The UK film industry is reckoning with its streaming-fueled reliance on US media giants after Hollywood strikes have thrown thousands of jobs into limbo.
(Bloomberg) — The UK film industry is reckoning with its streaming-fueled reliance on US media giants after Hollywood strikes have thrown thousands of jobs into limbo.
The Writers Guild of America and Screen Actors Guild walked out over pay in May and July respectively after talks with the studios’ Alliance of Motion Picture & Television Producers failed. UK unions are not on strike but crews working on US-funded productions now find themselves with no income in the midst of a cost-of-living-crisis.
Pinewood Studios, Britain’s largest and most famous studio group, home to the James Bond franchise, told investors this month that the seven major films and shows currently being filmed there, including Walt Disney Co. superhero feature Deadpool 3, are all on hiatus. Production of Wicked, a movie of the stage musical starring Ariana Grande at the recently-built Sky Studios Elstree owned by Comcast Corp., also ground to a halt.
The situation highlights how closely linked the £12 billion ($15.2 billion) British film and TV industry, which employs 180,000 people, is to the fortunes of US media giants. Over the last five years, US studio-backed productions have consistently funded more than two thirds of total UK film spend, according to the British Film Institute.
“Pinewood is like a ghost town,” said Peter Titterell, whose catering company was working on Deadpool 3 until production stopped around four weeks ago. He has already had to let 28 freelance staff go and is burning through money to keep his equipment and catering vehicles in good condition for whenever production picks back up.
“It’s a disaster all round,” Titterell said. “Most people in this industry are freelancers and there’s no protection when things like this happen.”
Inward investment to the UK TV and film industry reached a record high of £6.27 billion in 2022 according to the BFI, driven by the efforts of the British Film Commission, which counts Disney, Warner Bros. Discovery and Netflix Inc. among its sponsors. Prior to the strikes, Pinewood had been expanding its studios to meet streamer demand — all the space under construction is already pre-let to Netflix Inc. and Amazon.com Inc. The dazzlingly pink sets of Warner Bros. Discovery’s Barbie were built in the London suburb of Watford.
“Because this country’s relied on the inward investment, and pumped a huge amount of resources into attracting inward investment, we’ve just seen the impact of that when the circus leaves town,” said Spencer MacDonald, national secretary of BECTU, a union which represents more than 20,000 production workers.
He said thousands of jobs are “in limbo” across everything from set construction, lighting technicians, visual effects artists, costume and make-up artists, and caterers. He added that he expected a “lot of talented people” with transferable skills to leave the industry.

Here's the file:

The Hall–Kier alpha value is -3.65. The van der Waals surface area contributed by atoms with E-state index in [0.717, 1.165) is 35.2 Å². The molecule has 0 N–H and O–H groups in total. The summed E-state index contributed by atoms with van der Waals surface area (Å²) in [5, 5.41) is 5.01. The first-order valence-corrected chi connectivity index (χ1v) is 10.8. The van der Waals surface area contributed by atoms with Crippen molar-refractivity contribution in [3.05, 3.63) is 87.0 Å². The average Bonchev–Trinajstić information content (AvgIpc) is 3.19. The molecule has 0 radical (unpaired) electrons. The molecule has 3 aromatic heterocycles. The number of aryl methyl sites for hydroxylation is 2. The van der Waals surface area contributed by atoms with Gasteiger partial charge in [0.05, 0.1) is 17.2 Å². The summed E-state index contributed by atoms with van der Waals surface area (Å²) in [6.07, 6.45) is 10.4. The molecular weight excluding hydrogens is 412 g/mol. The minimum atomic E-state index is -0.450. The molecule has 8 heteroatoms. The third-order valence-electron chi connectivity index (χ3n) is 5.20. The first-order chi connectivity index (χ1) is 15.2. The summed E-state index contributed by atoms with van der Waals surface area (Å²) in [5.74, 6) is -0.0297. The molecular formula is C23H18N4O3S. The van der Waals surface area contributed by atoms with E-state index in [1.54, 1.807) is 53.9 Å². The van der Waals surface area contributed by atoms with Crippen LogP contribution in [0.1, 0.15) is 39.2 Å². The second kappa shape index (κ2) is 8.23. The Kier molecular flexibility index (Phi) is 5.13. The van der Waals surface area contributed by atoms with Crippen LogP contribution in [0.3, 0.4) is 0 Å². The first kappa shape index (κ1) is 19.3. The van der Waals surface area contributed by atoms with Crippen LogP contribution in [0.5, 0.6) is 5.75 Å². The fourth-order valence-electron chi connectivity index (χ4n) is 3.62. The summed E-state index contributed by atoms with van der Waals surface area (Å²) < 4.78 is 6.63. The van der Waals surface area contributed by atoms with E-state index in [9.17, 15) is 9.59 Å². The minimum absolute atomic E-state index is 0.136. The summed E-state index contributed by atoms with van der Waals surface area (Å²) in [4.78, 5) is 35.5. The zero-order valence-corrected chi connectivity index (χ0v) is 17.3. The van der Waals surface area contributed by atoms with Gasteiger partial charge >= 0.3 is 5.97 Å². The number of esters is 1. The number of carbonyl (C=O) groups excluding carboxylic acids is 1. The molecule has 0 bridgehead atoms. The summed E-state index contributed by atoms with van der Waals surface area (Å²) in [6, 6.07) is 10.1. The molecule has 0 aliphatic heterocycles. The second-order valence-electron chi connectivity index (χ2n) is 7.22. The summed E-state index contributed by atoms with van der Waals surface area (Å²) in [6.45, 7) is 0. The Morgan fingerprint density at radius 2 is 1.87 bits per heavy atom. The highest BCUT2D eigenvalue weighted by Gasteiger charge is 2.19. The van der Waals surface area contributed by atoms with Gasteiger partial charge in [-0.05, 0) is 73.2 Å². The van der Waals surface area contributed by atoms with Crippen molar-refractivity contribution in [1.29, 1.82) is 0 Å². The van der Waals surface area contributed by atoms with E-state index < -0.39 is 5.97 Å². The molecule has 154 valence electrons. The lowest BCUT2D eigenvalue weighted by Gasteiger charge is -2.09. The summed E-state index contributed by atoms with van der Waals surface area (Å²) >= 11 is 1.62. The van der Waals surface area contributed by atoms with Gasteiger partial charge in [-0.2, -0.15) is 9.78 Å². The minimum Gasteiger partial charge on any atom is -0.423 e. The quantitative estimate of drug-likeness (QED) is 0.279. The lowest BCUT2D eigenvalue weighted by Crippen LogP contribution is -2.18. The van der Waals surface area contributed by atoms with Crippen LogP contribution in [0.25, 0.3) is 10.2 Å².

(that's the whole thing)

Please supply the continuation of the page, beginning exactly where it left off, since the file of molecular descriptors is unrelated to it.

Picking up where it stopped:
Meanwhile, top US media companies like Disney this month reported stronger-than-expected profits partly thanks to short-term cost savings from industrial action: less production meant less expenses.
The major Hollywood studios have deemed the strike a “force majeure” event, saying circumstances are out of their control and staff on stalled projects will not be compensated. This means crew are still technically contracted to the major streaming companies but are not being paid, according to BECTU. This leaves thousands of workers reluctant to walk away in case lucrative projects pick back up, but without work or pay in the meantime.
The stoppage has come just as the sector was beginning to recover after Covid-19 lockdowns, with some independent contractors yet to pay off government loans taken out to survive the pandemic, BECTU said.
“It’s like Covid all over again, except this time we don’t have furlough,” said Neil Hatton, chief executive of the UK Screen Alliance, which represents people working in visual effects and post-production in the UK. He said there’s rising alarm among members about delayed productions.
During the pandemic, 23% of people working in visual effects lost their jobs, but Hatton said the strikes could have an even greater impact.
Films that aren’t financed by members of the Alliance of Motion Picture and Television Producers, against whom the US writers and actors are striking, are able to secure waivers from SAG, according to Jake Seal, a producer who runs Black Hangar Studios, a studio space near Heathrow Airport which in the past catered to a mix of major studio projects like Star Wars: Rogue One as well as independent pictures like jazz biopic Born to be Blue, typically 60% from indies and 40% from majors.
Seal says that, as he and studios saw the strikes coming, Black Hangar’s production pipeline has shifted to 100% independent movies.
It’s unclear how long the strikes will persist. Top studios have stepped up efforts to resolve the three-month-long writers’ strike, Bloomberg reported Thursday, and senior executives are also working to settle the separate actors’ strike.
Until then, the scarring could get worse.
Elstree Film Studios, home of the Indiana Jones franchise and where Stanley Kubrick shot The Shining, said that although it’s currently “business as usual,” they are bracing for next year, when they have no bookings for the “first time in several years.”
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